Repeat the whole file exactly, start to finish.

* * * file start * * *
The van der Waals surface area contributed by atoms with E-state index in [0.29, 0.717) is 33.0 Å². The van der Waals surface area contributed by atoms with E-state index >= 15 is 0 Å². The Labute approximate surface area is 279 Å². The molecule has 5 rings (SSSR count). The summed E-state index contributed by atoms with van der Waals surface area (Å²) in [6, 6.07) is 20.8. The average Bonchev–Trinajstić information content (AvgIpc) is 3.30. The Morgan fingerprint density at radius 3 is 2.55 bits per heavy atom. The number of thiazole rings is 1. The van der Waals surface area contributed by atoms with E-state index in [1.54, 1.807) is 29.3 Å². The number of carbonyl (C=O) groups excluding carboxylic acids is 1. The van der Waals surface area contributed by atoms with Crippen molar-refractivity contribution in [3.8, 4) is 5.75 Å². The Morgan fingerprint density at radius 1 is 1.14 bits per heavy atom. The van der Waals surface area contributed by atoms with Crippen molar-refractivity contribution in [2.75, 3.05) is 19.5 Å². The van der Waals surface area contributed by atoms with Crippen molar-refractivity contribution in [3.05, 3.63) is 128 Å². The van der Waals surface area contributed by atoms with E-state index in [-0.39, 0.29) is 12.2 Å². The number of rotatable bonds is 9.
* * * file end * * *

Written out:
The van der Waals surface area contributed by atoms with E-state index in [0.29, 0.717) is 33.0 Å². The van der Waals surface area contributed by atoms with E-state index >= 15 is 0 Å². The Labute approximate surface area is 279 Å². The molecule has 5 rings (SSSR count). The summed E-state index contributed by atoms with van der Waals surface area (Å²) in [6, 6.07) is 20.8. The average Bonchev–Trinajstić information content (AvgIpc) is 3.30. The Morgan fingerprint density at radius 3 is 2.55 bits per heavy atom. The number of thiazole rings is 1. The van der Waals surface area contributed by atoms with E-state index in [1.54, 1.807) is 29.3 Å². The number of carbonyl (C=O) groups excluding carboxylic acids is 1. The van der Waals surface area contributed by atoms with Crippen molar-refractivity contribution in [3.8, 4) is 5.75 Å². The Morgan fingerprint density at radius 1 is 1.14 bits per heavy atom. The van der Waals surface area contributed by atoms with Crippen molar-refractivity contribution in [2.75, 3.05) is 19.5 Å². The van der Waals surface area contributed by atoms with Crippen molar-refractivity contribution in [3.05, 3.63) is 128 Å². The van der Waals surface area contributed by atoms with E-state index in [-0.39, 0.29) is 12.2 Å². The number of rotatable bonds is 9.